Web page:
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Confronting the challenges of modern business management

I HAVE been involved in global university management education for 15 years through living and teaching in Australia, the UK, New Zealand and South Africa. I think there are many profound changes currently taking place in the design and delivery of management education programs, particularly MBA-type degrees.

Firstly, management education is becoming increasingly global and business schools are having to benchmark best practice management education programs from around the world. Schools must be leading edge and at the forefront of management theory and practice.

This is no small task. Faculties are becoming more global as well and staff CVs must now emphasise both international consulting and teaching experience. Management educators also must continually renew themselves through ongoing knowledge development and the dissemination of this to both academic and practitioner arenas for improving manag-ement practice.

Secondly, the impact of the Internet has introduced a new and powerful management education delivery system which, in-turn, has further facilitated globalisation. This channel has made the business school brand as well as the business school professor brand as important as ever.

Thirdly, senior managers are becoming increasingly busy but they still recognise the importance of undertaking management education to enhance both their present and future career. Management careers increasingly are based upon the successful completion of a sequence of tasks and continually enhancing CV brand value rather than a career for life within a particular organisation.

It is as a consequence of these trends that the Graduate School of Management (GSM) at The University of Western Australia (UWA) has recently launched a new and innovative Executive MBA (EMBA), with the first group of senior managers due to start in early 2002. The underlying theme of the EMBA is Transformation – and it will consider the challenges confronting the senior manager in managing transformation within a globalised world.

The EMBA is a part-time degree that takes two years to complete. It is cohort-based with a group of senior managers starting and finishing the program together. This has been designed to facilitate the interaction, networking and peer support among the group of senior managers. The 12 subjects are typically taught over weekends, enabling busy managers to maximise the quality of their time in the program and allowing those not living in Perth to attend. This program design should be attractive for both sponsoring organisations as well as self-sponsored participants as it:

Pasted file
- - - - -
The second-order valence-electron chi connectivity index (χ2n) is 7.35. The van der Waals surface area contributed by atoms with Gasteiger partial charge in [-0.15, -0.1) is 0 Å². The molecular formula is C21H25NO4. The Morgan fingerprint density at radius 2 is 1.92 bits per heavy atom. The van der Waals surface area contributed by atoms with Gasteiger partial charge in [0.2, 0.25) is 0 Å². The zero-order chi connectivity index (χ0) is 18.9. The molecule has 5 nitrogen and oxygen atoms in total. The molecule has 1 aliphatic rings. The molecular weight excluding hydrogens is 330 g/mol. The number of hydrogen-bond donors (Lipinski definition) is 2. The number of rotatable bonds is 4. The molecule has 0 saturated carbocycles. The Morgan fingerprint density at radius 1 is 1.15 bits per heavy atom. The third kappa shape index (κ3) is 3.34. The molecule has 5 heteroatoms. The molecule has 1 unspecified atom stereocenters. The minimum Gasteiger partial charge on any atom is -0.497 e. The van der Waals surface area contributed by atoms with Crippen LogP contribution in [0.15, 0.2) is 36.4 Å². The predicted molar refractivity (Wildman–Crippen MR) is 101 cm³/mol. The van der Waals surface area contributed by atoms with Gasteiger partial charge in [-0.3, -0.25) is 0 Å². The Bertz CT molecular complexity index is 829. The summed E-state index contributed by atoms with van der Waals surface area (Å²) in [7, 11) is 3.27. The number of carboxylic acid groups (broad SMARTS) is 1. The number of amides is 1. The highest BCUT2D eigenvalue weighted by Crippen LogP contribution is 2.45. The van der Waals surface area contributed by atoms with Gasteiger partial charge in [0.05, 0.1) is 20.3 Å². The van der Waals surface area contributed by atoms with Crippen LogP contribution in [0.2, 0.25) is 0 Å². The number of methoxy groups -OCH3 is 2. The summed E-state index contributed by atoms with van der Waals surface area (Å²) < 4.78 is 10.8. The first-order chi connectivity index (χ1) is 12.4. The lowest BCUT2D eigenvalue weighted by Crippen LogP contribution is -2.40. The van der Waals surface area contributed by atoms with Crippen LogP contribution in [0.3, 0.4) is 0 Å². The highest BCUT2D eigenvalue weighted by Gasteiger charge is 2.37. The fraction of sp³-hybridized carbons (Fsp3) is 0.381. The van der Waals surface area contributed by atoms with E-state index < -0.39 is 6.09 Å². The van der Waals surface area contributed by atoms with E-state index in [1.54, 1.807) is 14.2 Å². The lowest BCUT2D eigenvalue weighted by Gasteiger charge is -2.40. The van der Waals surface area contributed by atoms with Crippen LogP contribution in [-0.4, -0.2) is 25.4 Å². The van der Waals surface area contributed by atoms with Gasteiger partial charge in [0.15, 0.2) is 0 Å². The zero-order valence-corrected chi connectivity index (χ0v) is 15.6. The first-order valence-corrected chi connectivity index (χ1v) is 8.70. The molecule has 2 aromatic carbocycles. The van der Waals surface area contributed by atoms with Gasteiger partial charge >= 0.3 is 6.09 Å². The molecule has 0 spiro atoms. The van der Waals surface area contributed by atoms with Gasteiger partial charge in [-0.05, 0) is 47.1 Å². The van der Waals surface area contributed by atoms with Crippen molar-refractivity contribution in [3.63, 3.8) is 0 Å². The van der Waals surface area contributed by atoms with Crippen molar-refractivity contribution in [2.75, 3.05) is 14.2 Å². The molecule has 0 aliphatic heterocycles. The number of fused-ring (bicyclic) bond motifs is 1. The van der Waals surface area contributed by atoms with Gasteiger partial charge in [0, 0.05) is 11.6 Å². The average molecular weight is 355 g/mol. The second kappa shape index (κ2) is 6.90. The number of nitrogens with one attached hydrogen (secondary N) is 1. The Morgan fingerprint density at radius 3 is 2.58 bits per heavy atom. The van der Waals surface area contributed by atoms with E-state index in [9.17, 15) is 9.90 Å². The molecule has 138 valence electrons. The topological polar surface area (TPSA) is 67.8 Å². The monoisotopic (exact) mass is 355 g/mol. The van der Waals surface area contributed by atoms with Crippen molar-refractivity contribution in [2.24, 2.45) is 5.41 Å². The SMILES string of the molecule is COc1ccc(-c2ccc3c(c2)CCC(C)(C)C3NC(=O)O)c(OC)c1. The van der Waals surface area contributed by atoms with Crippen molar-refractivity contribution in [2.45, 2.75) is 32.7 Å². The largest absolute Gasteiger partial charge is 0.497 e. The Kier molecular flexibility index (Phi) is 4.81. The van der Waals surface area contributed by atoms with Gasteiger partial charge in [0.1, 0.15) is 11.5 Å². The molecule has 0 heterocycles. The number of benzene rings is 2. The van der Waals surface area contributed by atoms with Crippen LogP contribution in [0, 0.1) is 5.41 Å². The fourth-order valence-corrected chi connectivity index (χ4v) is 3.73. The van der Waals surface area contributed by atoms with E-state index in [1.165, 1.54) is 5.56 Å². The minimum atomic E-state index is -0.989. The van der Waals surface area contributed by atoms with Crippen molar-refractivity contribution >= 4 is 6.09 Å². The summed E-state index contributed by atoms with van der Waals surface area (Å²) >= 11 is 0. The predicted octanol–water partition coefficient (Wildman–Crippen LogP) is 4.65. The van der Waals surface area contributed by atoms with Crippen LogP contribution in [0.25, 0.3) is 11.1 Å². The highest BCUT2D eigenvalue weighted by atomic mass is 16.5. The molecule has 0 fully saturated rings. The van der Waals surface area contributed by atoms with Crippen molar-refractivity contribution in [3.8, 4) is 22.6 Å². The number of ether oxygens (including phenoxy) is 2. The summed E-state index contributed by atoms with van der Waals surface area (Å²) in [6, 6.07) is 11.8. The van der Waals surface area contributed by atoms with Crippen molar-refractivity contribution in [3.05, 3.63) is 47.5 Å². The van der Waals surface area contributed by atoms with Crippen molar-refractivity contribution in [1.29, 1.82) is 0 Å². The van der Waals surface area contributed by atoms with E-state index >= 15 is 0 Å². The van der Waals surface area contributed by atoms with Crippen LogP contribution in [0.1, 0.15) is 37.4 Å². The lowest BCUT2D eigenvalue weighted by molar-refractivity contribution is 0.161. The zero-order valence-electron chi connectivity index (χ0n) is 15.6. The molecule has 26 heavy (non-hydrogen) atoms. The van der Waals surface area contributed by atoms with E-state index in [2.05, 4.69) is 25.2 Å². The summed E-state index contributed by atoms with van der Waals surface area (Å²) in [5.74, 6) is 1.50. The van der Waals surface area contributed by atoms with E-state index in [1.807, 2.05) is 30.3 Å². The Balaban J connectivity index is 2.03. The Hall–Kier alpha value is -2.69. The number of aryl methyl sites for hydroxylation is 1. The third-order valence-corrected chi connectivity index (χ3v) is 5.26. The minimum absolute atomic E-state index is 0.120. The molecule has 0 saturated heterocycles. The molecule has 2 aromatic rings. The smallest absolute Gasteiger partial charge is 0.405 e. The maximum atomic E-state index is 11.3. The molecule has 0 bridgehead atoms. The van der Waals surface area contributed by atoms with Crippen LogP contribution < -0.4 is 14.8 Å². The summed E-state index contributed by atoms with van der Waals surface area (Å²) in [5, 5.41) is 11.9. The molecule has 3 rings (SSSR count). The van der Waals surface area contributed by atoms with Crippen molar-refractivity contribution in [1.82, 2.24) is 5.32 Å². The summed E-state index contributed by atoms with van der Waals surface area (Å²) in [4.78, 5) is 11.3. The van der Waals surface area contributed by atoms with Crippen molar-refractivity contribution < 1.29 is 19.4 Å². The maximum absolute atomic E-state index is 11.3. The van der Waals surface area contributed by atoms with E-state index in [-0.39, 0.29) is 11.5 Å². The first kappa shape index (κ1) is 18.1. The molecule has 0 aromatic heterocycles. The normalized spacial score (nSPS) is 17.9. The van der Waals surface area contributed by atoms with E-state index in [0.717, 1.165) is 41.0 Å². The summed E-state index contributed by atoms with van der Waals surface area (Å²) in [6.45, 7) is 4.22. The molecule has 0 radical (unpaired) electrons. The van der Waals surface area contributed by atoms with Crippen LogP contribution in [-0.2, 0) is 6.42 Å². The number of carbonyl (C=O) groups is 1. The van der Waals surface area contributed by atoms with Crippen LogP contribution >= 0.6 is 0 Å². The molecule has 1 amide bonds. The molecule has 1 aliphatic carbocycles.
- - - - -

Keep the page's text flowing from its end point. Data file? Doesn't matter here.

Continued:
p minimises time away from the workplace and should provide immediate benefits, such as the transferring of knowledge and skills learnt back to work;

p should enable sponsoring organisations to benefit from their senior managers being able to benchmark best practice and lessons learnt from organisations from around the world;

p will improve the ability of the individual to lead and manage change; and

p will provide an important qualification for those people who want to continually fast-track their own career.

The EMBA is not a new qualification. In-fact, the first Business School to offer an EMBA was the University of Chicago in 1943. But an increasingly important global trend has been the growth of EMBA programs worldwide. Such programs have been characterized by block week day teaching but our own market research in WA has helped us to conclude that weekend teaching is by far the most preferable program design and mode of teaching delivery. Our busy senior managers tend to travel interstate during the week or typically travel to Singapore and return to Perth on Friday evenings.

Many of the 25-plus core faculty at the GSM have international academic reput-ations and extensive consulting and industry experience. It is this blend of theory and practice that is so necessary to provide a rich learning experience for senior managers and enables our EMBA to be predicated on the principles of action learning.

The variety of teaching and learning approaches will be appropriate for this type of senior management learning and it will include case studies, individual and group exercises and online web-based com-munication.

Another innovative component within the EMBA design is the building-in of an integrated sequence of personal develop-ment workshops, such as the topic emotional intelligence as well as each participant being allocated their own personal mentor, whose role is to guide the senior manager through the process as well as the content of learning.

I believe management education is a fundamental necessity for organisations to grow – it is much more than just being something that is nice to do.

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